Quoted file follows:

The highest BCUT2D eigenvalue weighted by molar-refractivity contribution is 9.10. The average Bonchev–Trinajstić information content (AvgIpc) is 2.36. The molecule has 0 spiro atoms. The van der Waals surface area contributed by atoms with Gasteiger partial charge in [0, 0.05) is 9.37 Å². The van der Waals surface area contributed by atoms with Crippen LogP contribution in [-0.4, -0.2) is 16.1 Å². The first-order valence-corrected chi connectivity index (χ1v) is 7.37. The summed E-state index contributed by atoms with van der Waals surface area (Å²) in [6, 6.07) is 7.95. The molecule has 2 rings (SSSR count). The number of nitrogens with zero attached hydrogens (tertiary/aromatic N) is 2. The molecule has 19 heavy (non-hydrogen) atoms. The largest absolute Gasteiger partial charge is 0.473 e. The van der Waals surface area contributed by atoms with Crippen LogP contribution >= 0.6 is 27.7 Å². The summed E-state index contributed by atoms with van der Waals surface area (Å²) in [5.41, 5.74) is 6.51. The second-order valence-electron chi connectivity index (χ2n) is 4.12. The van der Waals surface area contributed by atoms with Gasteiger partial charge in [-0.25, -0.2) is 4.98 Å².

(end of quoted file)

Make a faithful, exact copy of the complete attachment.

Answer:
The highest BCUT2D eigenvalue weighted by molar-refractivity contribution is 9.10. The average Bonchev–Trinajstić information content (AvgIpc) is 2.36. The molecule has 0 spiro atoms. The van der Waals surface area contributed by atoms with Gasteiger partial charge in [0, 0.05) is 9.37 Å². The van der Waals surface area contributed by atoms with Crippen LogP contribution in [-0.4, -0.2) is 16.1 Å². The first-order valence-corrected chi connectivity index (χ1v) is 7.37. The summed E-state index contributed by atoms with van der Waals surface area (Å²) in [6, 6.07) is 7.95. The molecule has 2 rings (SSSR count). The number of nitrogens with zero attached hydrogens (tertiary/aromatic N) is 2. The molecule has 19 heavy (non-hydrogen) atoms. The largest absolute Gasteiger partial charge is 0.473 e. The van der Waals surface area contributed by atoms with Crippen LogP contribution >= 0.6 is 27.7 Å². The summed E-state index contributed by atoms with van der Waals surface area (Å²) in [5.41, 5.74) is 6.51. The second-order valence-electron chi connectivity index (χ2n) is 4.12. The van der Waals surface area contributed by atoms with Gasteiger partial charge in [-0.25, -0.2) is 4.98 Å².